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Gastric Bypass

Gastric Bypass: Surgery, Risks, Side Effects & Results

Pre-operative gastroscopy

You will meet your anaesthetist at the time of your gastroscopy prior to your chosen bariatric procedure. This is done to make sure, as best as possible, that you have an acceptable risk of anaesthesia.

Anaesthetists may recommend further medical or cardiac investigations at that time. If this is the case your surgery will have to be postponed until these tests have been completed and evaluated by your anaesthetist.

The pre-operative gastroscopy is designed as stated previously to introduce you to your anaesthetist but also to ensure that there are no other physical abnormalities which would preclude you from having surgery.

In particular, for patients undertaking thegastric bypass, because the stomach is divided and the majority of the stomach is no longer accessible, it is important that this part of your stomach is inspected prior to the surgery.

Bear in mind that after the operation, the majority of your stomach will not be accessible by traditional endoscopy means and it will not be possible to access your bile ducts to remove gallstones using the endoscopic ERCP procedure. Surgery would be required to access your stomach or bile ducts in the future.

Gastric bypass recovery and side effects

In the initial post-operative period it can take some time for you to learn how your new stomach behaves and you can have problems with some discomfort after eating and occasional vomiting.

Dumping syndrom

Following gastric bypass you may experience an intolerance to certain types of food, usually fatty greasy foods, dairy products, and/or sweets (lollies). This may cause unpleasant symptoms similar to sea sickness such as:

  • Sweating
  • Nausea
  • Shaking
  • Abdominal pain
  • Diarrhoea which lasts from a few minutes to an hour

This is known as ‘dumping’ syndrome. Some patients regard this as a useful side effect as it reinforces their inability to consume high calorie foods. I would prefer that you concentrate on developing a healthy dietary intake post surgery.

Weight loss

You will lose a large amount of weight rapidly in the first few months following gastric bypass. Although this is something you are looking forward to, it is important that you lose this weight in a healthy way to avoid side effects such as fatigue and hair loss.

It is important that you follow the dietary recommendations given to you by your dietician. Your chance of achieving your weight loss goals is enhanced if you follow our bariatric programme after surgery.

Failure to lose weight

Like any bariatric procedure, there are ways to defeat the surgery and fail to lose weight or fail to achieve your maximum weight loss.

If you overeat on a regular basis you can stretch your pouch or dilate your anastomosis leading to eventual weight gain. It is also possible to consume sufficient amounts of high calorie liquid or food such that you do not lose weight.

In general, if you choose a balanced menu, high in protein, eaten at normal times and incorporate regular exercise into your daily routine, the tool that is gastric bypass will allow you to lose weight and keep it off in the longer term.

Eating habits and exercise after a gastric bypass

Studies have shown that on average gastric bypass patients lose their appetite for the first five months after surgery. It is important during this period you take the appropriate amount of calories, protein and vitamins in order to avoid feeling ill, weak and possibly losing some hair.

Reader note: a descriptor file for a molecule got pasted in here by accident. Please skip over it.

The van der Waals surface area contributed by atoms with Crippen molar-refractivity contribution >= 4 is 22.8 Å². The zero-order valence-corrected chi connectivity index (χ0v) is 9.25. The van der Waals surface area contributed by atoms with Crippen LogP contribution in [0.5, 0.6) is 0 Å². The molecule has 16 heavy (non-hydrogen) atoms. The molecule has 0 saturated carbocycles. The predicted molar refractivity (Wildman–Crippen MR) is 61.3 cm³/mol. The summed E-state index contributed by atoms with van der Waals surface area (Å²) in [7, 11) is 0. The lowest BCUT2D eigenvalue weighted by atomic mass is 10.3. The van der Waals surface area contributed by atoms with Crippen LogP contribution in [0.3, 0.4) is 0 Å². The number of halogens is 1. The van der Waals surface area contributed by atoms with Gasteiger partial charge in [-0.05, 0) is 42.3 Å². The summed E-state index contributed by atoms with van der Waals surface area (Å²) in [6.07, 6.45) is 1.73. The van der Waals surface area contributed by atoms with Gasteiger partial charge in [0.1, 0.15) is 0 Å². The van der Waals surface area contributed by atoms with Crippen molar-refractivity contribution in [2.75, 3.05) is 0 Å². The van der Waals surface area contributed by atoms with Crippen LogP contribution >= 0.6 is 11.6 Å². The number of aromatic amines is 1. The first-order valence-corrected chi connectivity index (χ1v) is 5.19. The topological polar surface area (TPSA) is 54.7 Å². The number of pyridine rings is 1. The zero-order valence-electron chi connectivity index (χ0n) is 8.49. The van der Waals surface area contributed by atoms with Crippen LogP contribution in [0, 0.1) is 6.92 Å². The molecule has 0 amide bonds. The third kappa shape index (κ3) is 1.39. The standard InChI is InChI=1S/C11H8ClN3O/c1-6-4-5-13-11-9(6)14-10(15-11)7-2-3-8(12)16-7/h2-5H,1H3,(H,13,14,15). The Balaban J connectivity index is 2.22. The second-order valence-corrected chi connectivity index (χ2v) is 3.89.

Your goal is to burn fat, not muscle, so taking in protein to maintain muscle bulk is very important. Your best chance of weight loss with the gastric bypass is in the first nine months.

To get the most out of your bypass take full advantage of the early period of lack of appetite to get into the right eating and exercising habits.

Patients who fail to develop good dietary habits are more likely to regain weight in the longer term. If you go back to high calorie foods such as chips, cookies, soft drinks and do not stay active, then even the best bypass will fail. Your bariatric procedure should be regarded as a tool to aid your weight loss.

The importance of behavioural factors cannot be overemphasised. It is therefore very important that you participate in a patient support group as much as possible and seek dietary and psychological assistance whenever it is recommended or whenever you feel that you are struggling to achieve your goals.

Studies have shown that patients who participate in patient support groups, and have their surgery carried out in a multidisciplinary environment achieve better results.

Unrealistic expectations after a gastric bypass

Weight loss with the gastric bypass can be very rapid. This ongoing weight loss can be psychologically addictive but ultimately it will slow down after six to nine months so it is best that you are prepared for this event.

As has been stated previously, your best chance of weight loss is in the first few months, so this is the period when it is recommended you begin your exercise regime with the assistance of an Exercise Physiologist.

As you lose weight your exercise capacity will increase, making you feel better and fitter. The best average result from a laparoscopic gastric bypass is 70% excess body weight over an 18 month period.

Bear in mind that the goal of surgery is to make you healthier, improve your life expectancy and decrease the problems suffered by obesity related diseases, it is not to get you down to your ideal weight.

The more weight you have to start with, the more weight you will probably lose with surgery and our recommended dietary and exercise regime. Try not to get caught in the trap of comparing your weight loss with others.

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